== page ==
Opposition activists insist the poll numbers are distorted by a "fear factor" – government employees wary of reprisals if they show support for Capriles, for instance – and therefore underestimate their man's real popularity. Either way, Capriles seems certain to have the best tilt at Chavez that anyone has managed during his 14-year rule.
Criss-crossing the country for most of 2012, the business-friendly law graduate first won an opposition primary with ease and has been gathering steam, and honing his style, ever since. A devout Catholic, he has based his strategy on a "house-by-house" tour, from remote Amazon villages and Andean highlands to cattle ranches and city slums. Dashing around by bus and plane, he typically visits three or four places a day, often joining in basketball games, highlighting his youth and energy. He bears scratches from female admirers grabbing at him in the crowds, downs Red Bulls to keep his energy up, and has earned the affectionate nickname El Flaquito (Skinny).
Lately, he has been going for Chavez's jugular. When the President begins one of his hours-long speeches, his rival sometimes tweets mocking ripostes. In the past week, he has been waving Chavez's manifesto while scoffing at its pledges to "save mankind" and strive for a "new international geopolitic" dynamic. "But who takes care of the electricity cuts?" he asked last week, homing in on one of the subjects dear to voters, who also worry about high crime rates, rising prices and lack of jobs.
Though Capriles's campaign has momentum, Chavez retains his charismatic, folksy rhetoric, and state media ensure he gets blanket coverage.
And then there's the money. A ramping up of spending on social welfare is guaranteed to win votes, while state institutions have barely concealed their use of official resources to support Chavez. Capriles's own, cheaper, campaign relies on donations and fundraising by supporters. Some wealthy Venezuelan businessmen and exiles are also thought to be helping.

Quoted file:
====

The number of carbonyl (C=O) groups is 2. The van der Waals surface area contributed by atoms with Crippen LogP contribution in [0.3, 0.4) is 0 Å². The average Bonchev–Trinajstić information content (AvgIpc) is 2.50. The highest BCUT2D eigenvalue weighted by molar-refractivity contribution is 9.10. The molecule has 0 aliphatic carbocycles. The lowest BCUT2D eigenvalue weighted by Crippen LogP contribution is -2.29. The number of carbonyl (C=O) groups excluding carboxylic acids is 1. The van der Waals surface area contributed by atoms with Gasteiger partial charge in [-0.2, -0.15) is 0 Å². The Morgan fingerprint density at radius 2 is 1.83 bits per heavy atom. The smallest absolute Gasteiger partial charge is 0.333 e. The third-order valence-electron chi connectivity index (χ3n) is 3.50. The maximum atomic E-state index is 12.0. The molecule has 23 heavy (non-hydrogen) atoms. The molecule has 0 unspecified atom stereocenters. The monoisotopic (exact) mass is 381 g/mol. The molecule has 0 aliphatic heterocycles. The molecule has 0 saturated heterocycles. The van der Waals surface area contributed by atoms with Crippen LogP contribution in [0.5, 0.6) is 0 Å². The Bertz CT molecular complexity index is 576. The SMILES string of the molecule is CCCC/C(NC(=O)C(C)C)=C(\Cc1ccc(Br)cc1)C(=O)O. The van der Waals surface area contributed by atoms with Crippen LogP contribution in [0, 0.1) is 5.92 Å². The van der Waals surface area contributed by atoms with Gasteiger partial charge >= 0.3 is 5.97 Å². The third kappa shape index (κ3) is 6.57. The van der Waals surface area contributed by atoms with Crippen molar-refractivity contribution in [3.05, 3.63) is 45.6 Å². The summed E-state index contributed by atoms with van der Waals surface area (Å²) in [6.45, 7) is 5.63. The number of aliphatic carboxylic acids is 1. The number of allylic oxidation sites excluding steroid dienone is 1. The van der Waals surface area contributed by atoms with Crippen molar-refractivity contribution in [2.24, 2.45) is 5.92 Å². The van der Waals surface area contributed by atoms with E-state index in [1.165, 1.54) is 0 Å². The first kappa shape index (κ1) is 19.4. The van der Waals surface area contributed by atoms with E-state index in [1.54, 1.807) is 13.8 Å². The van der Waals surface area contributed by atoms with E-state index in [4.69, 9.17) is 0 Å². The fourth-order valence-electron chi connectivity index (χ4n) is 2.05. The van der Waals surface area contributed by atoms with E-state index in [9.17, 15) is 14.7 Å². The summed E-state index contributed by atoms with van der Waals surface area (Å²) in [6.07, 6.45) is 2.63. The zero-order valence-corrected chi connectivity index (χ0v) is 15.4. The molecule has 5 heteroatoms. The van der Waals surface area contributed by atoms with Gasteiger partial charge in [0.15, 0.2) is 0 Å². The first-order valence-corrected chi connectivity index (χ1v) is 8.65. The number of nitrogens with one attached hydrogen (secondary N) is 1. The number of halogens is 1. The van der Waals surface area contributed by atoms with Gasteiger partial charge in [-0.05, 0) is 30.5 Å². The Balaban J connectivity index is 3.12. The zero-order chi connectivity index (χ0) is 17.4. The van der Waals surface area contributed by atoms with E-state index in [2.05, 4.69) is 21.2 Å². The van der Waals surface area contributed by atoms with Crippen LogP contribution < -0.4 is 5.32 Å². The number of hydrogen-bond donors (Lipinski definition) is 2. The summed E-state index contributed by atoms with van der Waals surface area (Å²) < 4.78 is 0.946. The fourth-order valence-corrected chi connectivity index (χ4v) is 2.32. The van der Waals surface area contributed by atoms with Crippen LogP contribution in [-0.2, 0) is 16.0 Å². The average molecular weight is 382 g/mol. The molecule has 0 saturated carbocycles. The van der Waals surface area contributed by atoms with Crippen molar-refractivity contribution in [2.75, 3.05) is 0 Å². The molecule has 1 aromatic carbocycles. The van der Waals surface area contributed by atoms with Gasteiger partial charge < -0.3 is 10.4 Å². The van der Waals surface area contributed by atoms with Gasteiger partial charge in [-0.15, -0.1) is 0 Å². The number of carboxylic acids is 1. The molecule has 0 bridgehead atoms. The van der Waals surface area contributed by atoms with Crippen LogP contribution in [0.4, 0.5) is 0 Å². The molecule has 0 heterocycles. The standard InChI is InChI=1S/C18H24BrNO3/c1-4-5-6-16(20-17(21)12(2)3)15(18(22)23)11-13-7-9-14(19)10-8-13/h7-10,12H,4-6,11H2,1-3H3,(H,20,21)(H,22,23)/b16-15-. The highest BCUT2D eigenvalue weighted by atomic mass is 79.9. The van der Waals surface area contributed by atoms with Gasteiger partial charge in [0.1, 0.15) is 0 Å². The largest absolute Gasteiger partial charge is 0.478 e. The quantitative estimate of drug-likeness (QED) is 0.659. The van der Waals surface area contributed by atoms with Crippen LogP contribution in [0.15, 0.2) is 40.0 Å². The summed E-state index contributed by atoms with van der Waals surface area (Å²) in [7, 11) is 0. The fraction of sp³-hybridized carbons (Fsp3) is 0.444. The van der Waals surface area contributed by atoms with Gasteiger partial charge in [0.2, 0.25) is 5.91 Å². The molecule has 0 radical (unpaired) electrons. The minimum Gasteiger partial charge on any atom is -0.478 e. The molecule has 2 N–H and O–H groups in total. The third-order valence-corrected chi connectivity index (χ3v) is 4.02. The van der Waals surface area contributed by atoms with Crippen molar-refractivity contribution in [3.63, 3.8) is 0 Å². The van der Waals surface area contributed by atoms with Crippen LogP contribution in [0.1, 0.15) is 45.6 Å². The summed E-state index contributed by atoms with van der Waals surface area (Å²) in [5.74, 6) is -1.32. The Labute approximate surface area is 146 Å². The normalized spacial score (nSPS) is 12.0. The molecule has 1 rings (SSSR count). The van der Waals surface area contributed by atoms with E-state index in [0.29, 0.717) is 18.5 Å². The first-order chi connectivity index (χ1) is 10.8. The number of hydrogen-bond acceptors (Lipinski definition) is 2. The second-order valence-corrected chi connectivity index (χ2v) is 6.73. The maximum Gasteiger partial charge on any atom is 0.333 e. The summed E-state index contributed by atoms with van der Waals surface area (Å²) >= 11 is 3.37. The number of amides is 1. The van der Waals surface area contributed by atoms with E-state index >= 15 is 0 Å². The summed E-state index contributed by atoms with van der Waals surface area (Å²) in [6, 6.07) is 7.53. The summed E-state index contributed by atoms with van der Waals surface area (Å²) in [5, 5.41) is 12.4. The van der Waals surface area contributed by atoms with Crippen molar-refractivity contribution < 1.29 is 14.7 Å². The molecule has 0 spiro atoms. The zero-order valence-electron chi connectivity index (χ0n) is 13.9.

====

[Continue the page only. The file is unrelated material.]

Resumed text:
Capriles says he trusts the president to step down if he loses. Yet more radical opposition activists claim, without offering evidence, that Chavez would do anything to stay in power, from vote-rigging to sending armed supporters into the streets. While there are no official international monitors for the 7 October poll, the Unasur group of South American nations is sending observers. Capriles's Democratic Unity coalition will place witnesses at almost all the voting booths, as will the government. But many analysts say government spending during the campaign is likely to be a bigger factor than any potential fraud. (Reuters)
A new buy-in-bulk deal to provide cheaper contraception for developing countries is set to be finalised by a coalition of governments and private donors headed by Bill Clinton and a leading drug company, potentially helping up to 27 million women.
The former US president, announcing the project at the United Nations, said the contract would bring down the costs of 'Jadelle', a reversible progestogen implant inserted into the arm which can provide contraception for five years.
It will be distributed to women in 42 countries including Bangladesh, Kenya and Senegal with the hope that families without access to other forms of contraception can gain more control over their family planning.
Strategists hope this will cut the number of maternal deaths in childbirth and large families suffering from child starvation. "This would actually save about 280,000 children's lives. They might be born a year or so late. They may be born in greater spacing but they will live and be healthy," Mr Clinton said.
The United Kingdom and Norway are among countries paying into the deal and his Clinton Global Initiative (CGI) was attracting support from donors at a high-end fund-raiser in New York last week.
Mr Clinton told The Independent on Sunday: "Smart billionaires are very worried about growing inequality in the world. You get them together and prove that it makes good sense that everybody wins. Bill Gates is giving his money away. He is a very smart man and he knows that it is a severe constraint on the future growth of the world if there is too much income inequality if life chances are not fairly distributed." He added: "Let me tell you why this is a watershed moment. The difference today from what we have done in the past is a that we have a whole coalition of donors and counties working together to pull their resources."
A spokeswoman for the German manufacturers of the implant, Bayer Health Care, said: "The current price of the contraception implant Jadelle will be cut from $18 (£11) to $9." (Irene Hell per "The Independent")